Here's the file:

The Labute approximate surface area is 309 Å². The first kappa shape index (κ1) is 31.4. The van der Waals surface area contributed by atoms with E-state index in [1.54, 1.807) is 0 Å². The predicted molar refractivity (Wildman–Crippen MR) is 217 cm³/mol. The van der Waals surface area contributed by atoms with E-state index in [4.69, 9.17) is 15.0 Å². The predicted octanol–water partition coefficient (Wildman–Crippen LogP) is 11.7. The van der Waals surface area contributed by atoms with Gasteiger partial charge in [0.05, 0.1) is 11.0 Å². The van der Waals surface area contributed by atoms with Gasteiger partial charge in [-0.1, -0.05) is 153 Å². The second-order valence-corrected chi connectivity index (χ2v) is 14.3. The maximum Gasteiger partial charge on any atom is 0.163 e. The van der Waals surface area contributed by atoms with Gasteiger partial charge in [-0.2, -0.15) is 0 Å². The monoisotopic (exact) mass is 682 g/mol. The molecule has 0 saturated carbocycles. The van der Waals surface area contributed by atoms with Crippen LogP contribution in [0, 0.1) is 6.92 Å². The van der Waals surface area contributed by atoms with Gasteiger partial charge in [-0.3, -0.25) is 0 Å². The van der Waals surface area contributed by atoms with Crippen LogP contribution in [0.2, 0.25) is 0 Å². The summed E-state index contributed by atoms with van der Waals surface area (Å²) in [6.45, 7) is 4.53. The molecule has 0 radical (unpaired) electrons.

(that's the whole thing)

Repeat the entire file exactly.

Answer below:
The Labute approximate surface area is 309 Å². The first kappa shape index (κ1) is 31.4. The van der Waals surface area contributed by atoms with E-state index in [1.54, 1.807) is 0 Å². The predicted molar refractivity (Wildman–Crippen MR) is 217 cm³/mol. The van der Waals surface area contributed by atoms with E-state index in [4.69, 9.17) is 15.0 Å². The predicted octanol–water partition coefficient (Wildman–Crippen LogP) is 11.7. The van der Waals surface area contributed by atoms with Gasteiger partial charge in [0.05, 0.1) is 11.0 Å². The van der Waals surface area contributed by atoms with Gasteiger partial charge in [-0.1, -0.05) is 153 Å². The second-order valence-corrected chi connectivity index (χ2v) is 14.3. The maximum Gasteiger partial charge on any atom is 0.163 e. The van der Waals surface area contributed by atoms with Gasteiger partial charge in [-0.2, -0.15) is 0 Å². The monoisotopic (exact) mass is 682 g/mol. The molecule has 0 saturated carbocycles. The van der Waals surface area contributed by atoms with Crippen LogP contribution in [0, 0.1) is 6.92 Å². The van der Waals surface area contributed by atoms with Gasteiger partial charge in [-0.3, -0.25) is 0 Å². The van der Waals surface area contributed by atoms with Crippen LogP contribution in [0.2, 0.25) is 0 Å². The summed E-state index contributed by atoms with van der Waals surface area (Å²) in [6.45, 7) is 4.53. The molecule has 0 radical (unpaired) electrons.